Microsoft's Q1: New reporting structure, same old problems

Microsoft's Q1: New reporting structure, same old problems

Summary: Analysts seem confident that Microsoft will hit its sales targets, but aren't so sure about earnings due to increased capital expenses.


Microsoft's fiscal first quarter results should be solid amid a strong enterprise business and Windows 8.1's rollout to the channel with new devices, but those financials will give analysts about 5 minutes of relief as larger issues loom.

The software giant on Thursday will unveil its latest quarter with a new reporting structure that is designed to give more transparency on profit and revenue for the enterprise and consumer businesses.



Wall Street is expecting earnings of 54 cents a share on revenue of $17.89 billion in the first quarter. Analysts seem confident that Microsoft will hit its sales targets, but aren't so sure about earnings due to increased capital expenses. Among the wild cards for Microsoft beyond the first quarter:

  • The CEO search;
  • Integration challenges with Nokia;
  • XBox One's reception;
  • The lower profit margins as Microsoft focuses on devices;
  • Can PC sales get off the mat?

Of those issues, the CEO search is the biggest issue, said Morgan Stanley analyst Keith Weiss. Weiss said in a research note:

Finding the "ideal" CEO candidate for Microsoft may prove a challenging task. In our view, the board needs to balance the requirements of: 1) a keen technology vision to sustain cloud momentum and gain share in devices; 2) proven operational skills to effectively run a >130K employee org.; and 3) strong communication skills to convince skeptical stakeholders that Microsoft is on the right strategic path.

The overall tone going into Microsoft's quarter is one of skepticism. Stifel Nicolaus analyst Brad Reback questioned whether investors will care about Microsoft's results. Reback said expectations were muted, but Microsoft probably benefited from building channel inventory for Windows 8.1 systems.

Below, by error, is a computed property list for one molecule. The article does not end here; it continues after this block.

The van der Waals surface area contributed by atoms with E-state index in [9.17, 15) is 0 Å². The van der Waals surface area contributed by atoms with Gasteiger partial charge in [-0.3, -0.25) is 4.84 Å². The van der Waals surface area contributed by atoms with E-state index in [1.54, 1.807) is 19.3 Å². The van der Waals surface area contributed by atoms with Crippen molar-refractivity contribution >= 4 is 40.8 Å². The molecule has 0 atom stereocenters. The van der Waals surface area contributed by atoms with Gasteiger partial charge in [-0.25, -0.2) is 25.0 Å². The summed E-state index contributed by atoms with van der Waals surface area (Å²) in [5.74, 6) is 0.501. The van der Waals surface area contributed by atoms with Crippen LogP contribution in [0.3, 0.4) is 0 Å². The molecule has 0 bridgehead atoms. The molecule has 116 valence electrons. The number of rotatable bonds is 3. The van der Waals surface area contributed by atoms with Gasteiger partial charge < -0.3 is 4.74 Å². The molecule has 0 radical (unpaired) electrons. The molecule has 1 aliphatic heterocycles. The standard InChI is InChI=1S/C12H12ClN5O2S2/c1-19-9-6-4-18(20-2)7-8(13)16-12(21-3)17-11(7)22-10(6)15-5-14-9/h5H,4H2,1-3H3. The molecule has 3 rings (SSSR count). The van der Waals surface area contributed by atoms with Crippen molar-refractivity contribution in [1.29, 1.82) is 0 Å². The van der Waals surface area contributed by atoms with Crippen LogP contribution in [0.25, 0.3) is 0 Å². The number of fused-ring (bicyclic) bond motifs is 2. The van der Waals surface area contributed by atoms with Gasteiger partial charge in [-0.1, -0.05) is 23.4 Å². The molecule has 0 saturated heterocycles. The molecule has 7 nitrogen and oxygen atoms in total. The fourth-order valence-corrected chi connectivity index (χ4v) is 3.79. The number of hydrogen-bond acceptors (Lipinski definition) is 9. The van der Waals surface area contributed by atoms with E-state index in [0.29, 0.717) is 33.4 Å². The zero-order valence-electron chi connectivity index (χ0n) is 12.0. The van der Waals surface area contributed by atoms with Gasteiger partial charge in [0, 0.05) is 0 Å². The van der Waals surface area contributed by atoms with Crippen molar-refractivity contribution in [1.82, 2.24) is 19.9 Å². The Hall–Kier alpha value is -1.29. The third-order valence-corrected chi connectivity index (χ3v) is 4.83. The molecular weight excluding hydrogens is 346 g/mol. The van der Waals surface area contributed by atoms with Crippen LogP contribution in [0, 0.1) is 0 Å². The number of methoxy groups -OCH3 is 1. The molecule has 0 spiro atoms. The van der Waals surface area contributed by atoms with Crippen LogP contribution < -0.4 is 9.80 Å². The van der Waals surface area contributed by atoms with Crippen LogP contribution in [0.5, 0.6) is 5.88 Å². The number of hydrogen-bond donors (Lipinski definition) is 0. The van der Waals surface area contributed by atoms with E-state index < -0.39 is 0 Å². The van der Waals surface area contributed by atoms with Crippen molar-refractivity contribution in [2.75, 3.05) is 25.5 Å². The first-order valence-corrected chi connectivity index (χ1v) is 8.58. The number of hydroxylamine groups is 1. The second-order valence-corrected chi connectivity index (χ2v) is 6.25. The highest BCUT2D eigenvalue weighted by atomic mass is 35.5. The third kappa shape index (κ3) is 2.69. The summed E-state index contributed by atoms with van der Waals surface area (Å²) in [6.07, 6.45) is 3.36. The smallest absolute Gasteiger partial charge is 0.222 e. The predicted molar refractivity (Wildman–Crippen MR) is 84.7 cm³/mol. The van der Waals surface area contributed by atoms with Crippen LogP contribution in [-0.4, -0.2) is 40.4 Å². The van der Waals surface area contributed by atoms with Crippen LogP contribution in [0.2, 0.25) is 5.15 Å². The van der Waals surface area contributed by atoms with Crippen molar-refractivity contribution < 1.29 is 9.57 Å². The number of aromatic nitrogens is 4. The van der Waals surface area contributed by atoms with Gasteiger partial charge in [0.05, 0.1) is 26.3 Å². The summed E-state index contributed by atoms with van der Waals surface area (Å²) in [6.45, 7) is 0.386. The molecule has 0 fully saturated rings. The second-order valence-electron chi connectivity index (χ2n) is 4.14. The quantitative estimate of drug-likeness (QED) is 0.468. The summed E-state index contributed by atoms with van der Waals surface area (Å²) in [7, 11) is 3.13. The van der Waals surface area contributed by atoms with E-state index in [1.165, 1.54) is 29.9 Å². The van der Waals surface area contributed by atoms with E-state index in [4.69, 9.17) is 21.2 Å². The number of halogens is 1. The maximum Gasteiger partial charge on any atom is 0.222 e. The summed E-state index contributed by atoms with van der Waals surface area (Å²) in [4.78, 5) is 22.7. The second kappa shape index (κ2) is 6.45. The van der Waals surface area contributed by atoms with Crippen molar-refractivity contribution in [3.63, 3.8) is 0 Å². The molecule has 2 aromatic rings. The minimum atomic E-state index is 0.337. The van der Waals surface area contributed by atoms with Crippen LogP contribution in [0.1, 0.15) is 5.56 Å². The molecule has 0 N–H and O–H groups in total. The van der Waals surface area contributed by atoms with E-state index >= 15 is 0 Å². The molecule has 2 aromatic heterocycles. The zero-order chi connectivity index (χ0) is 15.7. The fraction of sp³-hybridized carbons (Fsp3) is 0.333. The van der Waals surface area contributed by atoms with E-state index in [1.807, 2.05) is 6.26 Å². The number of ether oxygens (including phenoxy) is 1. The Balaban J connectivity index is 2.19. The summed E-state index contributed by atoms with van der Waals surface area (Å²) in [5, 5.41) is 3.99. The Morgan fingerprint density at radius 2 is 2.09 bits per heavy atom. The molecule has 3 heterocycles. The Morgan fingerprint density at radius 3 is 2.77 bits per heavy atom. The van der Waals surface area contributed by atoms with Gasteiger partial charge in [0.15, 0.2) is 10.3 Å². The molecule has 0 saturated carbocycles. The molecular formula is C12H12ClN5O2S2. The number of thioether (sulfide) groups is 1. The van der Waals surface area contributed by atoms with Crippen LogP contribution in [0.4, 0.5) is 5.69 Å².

Fortunately for Microsoft, expectations are low enough for the company to deliver a few surprises. Going forward, Microsoft is going to have to resolve those nagging questions about its business and future.

Related: Demystifying Microsoft's new financial reporting structure

Topics: Enterprise Software, Microsoft

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  • of course

    all their so called "success" is based on corruption and government protection.

    now that they lost that and google because no1 nsa partner, microsoft is becoming as it always should have been: irrelevant.
    • Really?

      Microsoft will not be irrelevant for many years to come. They still seriously make money even with various failures.
    • Of Course

      all of your so called "posts" are based on corruption of facts protection.

      now that you have lost that ljenuxis is what he's always has been: irrelevant.
      • RE: OfCourse

        I honestly don't know where he gets his koolaid from or what drugs hes on, but I don't any of it. Brain damage is a bad thing.
        Those who hunt Trolls
    • You might want to learn some history...

      if you think they should have been irrelevant in the past. Do you like computers? Thank Microsoft, silly child.
    • ljenux, for real?

      ljenux, I am astounded by the absolute ungrounded, uneducated nature,of your comment. Do you truly believe that, or is it popular in your circles to comment this way? I seriously ask you to research your facts, before you comment...
  • Microsoft's Q1: New reporting structure, same old problems

    I'm not worried about it. Microsoft has been profitable quarter after quarter. Microsoft is a company that has learned to adapt. Keith Weiss shouldn't worry either about his 3 points. Microsoft is doing a good job of filling them. They have shown their vision of the future, they are already a leader in the cloud, and they have people internally that can manage a large number of employees. Analysts are worrying over nothing.
  • Investors are not Microsoft's concern

    What investors think about Microsoft shouldn't be a priority. Microsoft needs to continue to focus on Customers, executing the vision and building the best products possible.

    If they do, investors will take care of themselves. Actually they won't since investors only care about short term (short sighted) actions and Microsoft has always operated for the long haul.